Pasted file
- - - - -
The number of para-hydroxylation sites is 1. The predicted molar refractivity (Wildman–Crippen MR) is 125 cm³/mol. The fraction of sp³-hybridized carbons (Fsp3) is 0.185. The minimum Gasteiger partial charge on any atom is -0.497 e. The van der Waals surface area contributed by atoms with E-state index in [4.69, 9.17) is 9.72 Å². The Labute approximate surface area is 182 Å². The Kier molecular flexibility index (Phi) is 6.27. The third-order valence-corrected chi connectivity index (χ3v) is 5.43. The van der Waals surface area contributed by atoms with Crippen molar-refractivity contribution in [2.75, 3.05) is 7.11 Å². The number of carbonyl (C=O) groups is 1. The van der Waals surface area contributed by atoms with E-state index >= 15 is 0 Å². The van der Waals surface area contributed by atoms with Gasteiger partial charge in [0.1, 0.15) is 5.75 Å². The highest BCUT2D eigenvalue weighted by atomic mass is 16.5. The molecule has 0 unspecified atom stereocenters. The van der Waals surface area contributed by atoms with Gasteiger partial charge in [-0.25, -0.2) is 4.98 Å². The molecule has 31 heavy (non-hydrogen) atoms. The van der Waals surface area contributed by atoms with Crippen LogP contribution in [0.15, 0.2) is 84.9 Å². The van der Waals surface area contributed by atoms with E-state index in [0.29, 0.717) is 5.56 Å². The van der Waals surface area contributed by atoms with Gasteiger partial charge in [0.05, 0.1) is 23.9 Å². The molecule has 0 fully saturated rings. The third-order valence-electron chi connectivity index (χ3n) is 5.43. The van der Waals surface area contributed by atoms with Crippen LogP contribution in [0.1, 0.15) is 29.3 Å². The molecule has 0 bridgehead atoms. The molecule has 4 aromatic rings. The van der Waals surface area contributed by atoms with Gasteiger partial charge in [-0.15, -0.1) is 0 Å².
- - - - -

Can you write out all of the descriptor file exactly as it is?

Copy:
The number of para-hydroxylation sites is 1. The predicted molar refractivity (Wildman–Crippen MR) is 125 cm³/mol. The fraction of sp³-hybridized carbons (Fsp3) is 0.185. The minimum Gasteiger partial charge on any atom is -0.497 e. The van der Waals surface area contributed by atoms with E-state index in [4.69, 9.17) is 9.72 Å². The Labute approximate surface area is 182 Å². The Kier molecular flexibility index (Phi) is 6.27. The third-order valence-corrected chi connectivity index (χ3v) is 5.43. The van der Waals surface area contributed by atoms with Crippen molar-refractivity contribution in [2.75, 3.05) is 7.11 Å². The number of carbonyl (C=O) groups is 1. The van der Waals surface area contributed by atoms with E-state index >= 15 is 0 Å². The van der Waals surface area contributed by atoms with Gasteiger partial charge in [0.1, 0.15) is 5.75 Å². The highest BCUT2D eigenvalue weighted by atomic mass is 16.5. The molecule has 0 unspecified atom stereocenters. The van der Waals surface area contributed by atoms with Gasteiger partial charge in [-0.25, -0.2) is 4.98 Å². The molecule has 31 heavy (non-hydrogen) atoms. The van der Waals surface area contributed by atoms with Crippen LogP contribution in [0.15, 0.2) is 84.9 Å². The van der Waals surface area contributed by atoms with E-state index in [0.29, 0.717) is 5.56 Å². The van der Waals surface area contributed by atoms with Gasteiger partial charge in [0.05, 0.1) is 23.9 Å². The molecule has 0 fully saturated rings. The third-order valence-electron chi connectivity index (χ3n) is 5.43. The van der Waals surface area contributed by atoms with Crippen LogP contribution in [0.1, 0.15) is 29.3 Å². The molecule has 0 bridgehead atoms. The molecule has 4 aromatic rings. The van der Waals surface area contributed by atoms with Gasteiger partial charge in [-0.15, -0.1) is 0 Å².